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Book notes

Many thanks to rogueclassicism for mentioning, way back in early June, William Slater's (Bryn Mawr Classical) review of Eleanor Dickey's Ancient Greek Scholarship: A Guide to Finding, Reading, and Understanding Scholia, Commentaries, Lexica, and Grammatical Treatises, from Their Beginnings to the Byzantine Period. I bought the book and I have to say . . . for whatever it's worth . . . having seen it for myself now . . . I concur with the reviewer's prediction that "any serious student of Greek will want to possess it". It's the only one of its kind out there, and the materials for original-language reading practice that it includes make it all the more useful.

I was delighted to discover recently that Ernst Sackur's 1898 Sibyllinische Texte und Forschungen: Pseudomethodius, Adso und tiburtinische Sibylle was put back into print last year by Elibron Classics.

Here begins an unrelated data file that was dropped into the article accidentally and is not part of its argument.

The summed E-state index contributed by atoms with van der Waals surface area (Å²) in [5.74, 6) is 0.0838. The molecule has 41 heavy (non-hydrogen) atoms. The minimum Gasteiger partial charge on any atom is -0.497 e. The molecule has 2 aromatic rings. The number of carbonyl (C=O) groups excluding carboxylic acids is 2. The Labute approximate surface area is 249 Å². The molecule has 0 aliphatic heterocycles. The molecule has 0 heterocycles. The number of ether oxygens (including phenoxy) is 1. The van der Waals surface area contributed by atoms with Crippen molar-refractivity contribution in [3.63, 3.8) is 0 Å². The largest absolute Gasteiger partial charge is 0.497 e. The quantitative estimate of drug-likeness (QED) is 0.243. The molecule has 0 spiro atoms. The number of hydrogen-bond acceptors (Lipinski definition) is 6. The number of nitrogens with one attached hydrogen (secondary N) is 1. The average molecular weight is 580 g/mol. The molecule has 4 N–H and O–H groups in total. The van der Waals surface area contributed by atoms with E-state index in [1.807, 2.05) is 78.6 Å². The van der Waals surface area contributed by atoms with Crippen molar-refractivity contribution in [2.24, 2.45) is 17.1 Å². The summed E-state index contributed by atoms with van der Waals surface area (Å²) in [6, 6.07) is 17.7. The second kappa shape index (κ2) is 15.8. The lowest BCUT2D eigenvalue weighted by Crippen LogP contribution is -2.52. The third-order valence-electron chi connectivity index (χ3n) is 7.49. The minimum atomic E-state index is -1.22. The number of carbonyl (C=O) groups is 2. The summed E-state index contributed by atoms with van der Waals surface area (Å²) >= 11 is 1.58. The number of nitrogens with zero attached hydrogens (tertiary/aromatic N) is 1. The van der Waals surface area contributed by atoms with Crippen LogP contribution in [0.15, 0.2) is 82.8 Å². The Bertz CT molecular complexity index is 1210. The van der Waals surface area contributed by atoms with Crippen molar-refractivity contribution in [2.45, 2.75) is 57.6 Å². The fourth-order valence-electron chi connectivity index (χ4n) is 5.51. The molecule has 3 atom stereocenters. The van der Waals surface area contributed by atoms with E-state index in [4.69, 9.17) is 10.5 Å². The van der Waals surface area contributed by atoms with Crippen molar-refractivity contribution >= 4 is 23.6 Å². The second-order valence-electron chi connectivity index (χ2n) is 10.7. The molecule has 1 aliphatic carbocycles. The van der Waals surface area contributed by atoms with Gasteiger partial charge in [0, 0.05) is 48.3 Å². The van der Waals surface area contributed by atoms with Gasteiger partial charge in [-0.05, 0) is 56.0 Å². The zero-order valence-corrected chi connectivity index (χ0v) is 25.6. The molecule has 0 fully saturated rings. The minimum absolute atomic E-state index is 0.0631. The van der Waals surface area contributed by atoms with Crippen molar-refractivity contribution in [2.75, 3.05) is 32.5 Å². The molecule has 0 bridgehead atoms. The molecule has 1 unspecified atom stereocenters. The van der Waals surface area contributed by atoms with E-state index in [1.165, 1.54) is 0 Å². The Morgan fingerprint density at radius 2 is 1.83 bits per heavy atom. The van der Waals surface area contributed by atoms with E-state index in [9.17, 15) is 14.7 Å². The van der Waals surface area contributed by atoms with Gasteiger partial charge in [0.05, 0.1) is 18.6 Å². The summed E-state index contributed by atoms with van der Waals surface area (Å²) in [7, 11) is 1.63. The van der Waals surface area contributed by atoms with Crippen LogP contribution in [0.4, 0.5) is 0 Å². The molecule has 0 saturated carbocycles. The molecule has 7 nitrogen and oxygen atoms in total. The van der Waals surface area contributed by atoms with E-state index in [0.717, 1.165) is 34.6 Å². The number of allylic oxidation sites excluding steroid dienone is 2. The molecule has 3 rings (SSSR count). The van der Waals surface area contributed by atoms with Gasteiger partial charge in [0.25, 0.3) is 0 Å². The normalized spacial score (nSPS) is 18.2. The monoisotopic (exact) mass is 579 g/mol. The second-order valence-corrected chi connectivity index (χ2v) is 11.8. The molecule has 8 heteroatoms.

The collection of essays from the Third Enoch Seminar, meeting at Camaldoli in Italy two summers ago . . . Enoch and the Messiah Son of Man: Revisiting the Book of Parables, edited by Gabriele Boccaccini . . . is also now available. Given (as Dr. Jim West has already pointed out, and in so many words) that Everyone Who Is Anyone in Enoch studies has contributed to it, this is one book that no one who is at all interested in the question of "Son of Man" as a christological title can afford to ignore.

And I'm still trying to figure out why I could purchase a paperback edition of Peter Toohey's Reading Epic: An Introduction to the Ancient Narratives (London: Routledge, 1992) not all that long ago for a very reasonable $15.95, but I would have to shell out $125 today . . . which I won't, and not next week either . . . for the same author's (better) companion (!) volume Epic Lessons: An Introduction to Ancient Didactic Poetry (London: Routledge, 1996), still (11 years later!) available only in hardback. **Sigh** Go figure . . .